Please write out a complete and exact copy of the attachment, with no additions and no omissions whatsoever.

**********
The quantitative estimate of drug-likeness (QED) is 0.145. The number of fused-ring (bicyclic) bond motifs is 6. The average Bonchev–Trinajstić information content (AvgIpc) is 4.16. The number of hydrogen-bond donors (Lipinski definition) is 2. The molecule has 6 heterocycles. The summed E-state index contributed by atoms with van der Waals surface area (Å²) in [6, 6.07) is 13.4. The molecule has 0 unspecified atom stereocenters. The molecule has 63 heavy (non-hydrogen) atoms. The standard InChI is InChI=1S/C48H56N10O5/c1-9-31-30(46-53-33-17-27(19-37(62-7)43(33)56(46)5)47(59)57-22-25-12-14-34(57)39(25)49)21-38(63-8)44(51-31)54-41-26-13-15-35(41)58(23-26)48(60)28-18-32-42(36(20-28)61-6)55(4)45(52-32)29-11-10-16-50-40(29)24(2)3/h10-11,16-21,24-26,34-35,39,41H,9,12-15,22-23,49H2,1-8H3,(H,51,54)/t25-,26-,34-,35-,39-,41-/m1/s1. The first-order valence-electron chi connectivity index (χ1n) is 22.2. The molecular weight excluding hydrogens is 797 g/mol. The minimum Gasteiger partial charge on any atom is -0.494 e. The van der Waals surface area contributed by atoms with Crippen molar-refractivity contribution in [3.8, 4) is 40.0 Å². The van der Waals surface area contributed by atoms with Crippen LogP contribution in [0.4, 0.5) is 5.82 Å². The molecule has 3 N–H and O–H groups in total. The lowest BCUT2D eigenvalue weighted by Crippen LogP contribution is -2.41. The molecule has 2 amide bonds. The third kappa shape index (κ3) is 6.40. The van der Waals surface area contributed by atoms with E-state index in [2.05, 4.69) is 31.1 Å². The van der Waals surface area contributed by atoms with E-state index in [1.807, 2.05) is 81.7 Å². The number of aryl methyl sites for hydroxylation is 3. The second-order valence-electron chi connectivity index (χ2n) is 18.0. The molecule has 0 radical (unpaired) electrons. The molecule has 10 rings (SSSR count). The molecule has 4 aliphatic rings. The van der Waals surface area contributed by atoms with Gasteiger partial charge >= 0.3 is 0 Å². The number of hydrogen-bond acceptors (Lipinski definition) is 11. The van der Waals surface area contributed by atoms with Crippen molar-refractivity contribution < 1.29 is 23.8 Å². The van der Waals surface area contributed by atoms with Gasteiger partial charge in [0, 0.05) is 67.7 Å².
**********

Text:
The quantitative estimate of drug-likeness (QED) is 0.145. The number of fused-ring (bicyclic) bond motifs is 6. The average Bonchev–Trinajstić information content (AvgIpc) is 4.16. The number of hydrogen-bond donors (Lipinski definition) is 2. The molecule has 6 heterocycles. The summed E-state index contributed by atoms with van der Waals surface area (Å²) in [6, 6.07) is 13.4. The molecule has 0 unspecified atom stereocenters. The molecule has 63 heavy (non-hydrogen) atoms. The standard InChI is InChI=1S/C48H56N10O5/c1-9-31-30(46-53-33-17-27(19-37(62-7)43(33)56(46)5)47(59)57-22-25-12-14-34(57)39(25)49)21-38(63-8)44(51-31)54-41-26-13-15-35(41)58(23-26)48(60)28-18-32-42(36(20-28)61-6)55(4)45(52-32)29-11-10-16-50-40(29)24(2)3/h10-11,16-21,24-26,34-35,39,41H,9,12-15,22-23,49H2,1-8H3,(H,51,54)/t25-,26-,34-,35-,39-,41-/m1/s1. The first-order valence-electron chi connectivity index (χ1n) is 22.2. The molecular weight excluding hydrogens is 797 g/mol. The minimum Gasteiger partial charge on any atom is -0.494 e. The van der Waals surface area contributed by atoms with Crippen molar-refractivity contribution in [3.8, 4) is 40.0 Å². The van der Waals surface area contributed by atoms with Crippen LogP contribution in [0.4, 0.5) is 5.82 Å². The molecule has 3 N–H and O–H groups in total. The lowest BCUT2D eigenvalue weighted by Crippen LogP contribution is -2.41. The molecule has 2 amide bonds. The third kappa shape index (κ3) is 6.40. The van der Waals surface area contributed by atoms with E-state index in [2.05, 4.69) is 31.1 Å². The van der Waals surface area contributed by atoms with E-state index in [1.807, 2.05) is 81.7 Å². The number of aryl methyl sites for hydroxylation is 3. The second-order valence-electron chi connectivity index (χ2n) is 18.0. The molecule has 0 radical (unpaired) electrons. The molecule has 10 rings (SSSR count). The molecule has 4 aliphatic rings. The van der Waals surface area contributed by atoms with Gasteiger partial charge >= 0.3 is 0 Å². The number of hydrogen-bond acceptors (Lipinski definition) is 11. The van der Waals surface area contributed by atoms with Crippen molar-refractivity contribution < 1.29 is 23.8 Å². The van der Waals surface area contributed by atoms with Gasteiger partial charge in [0, 0.05) is 67.7 Å².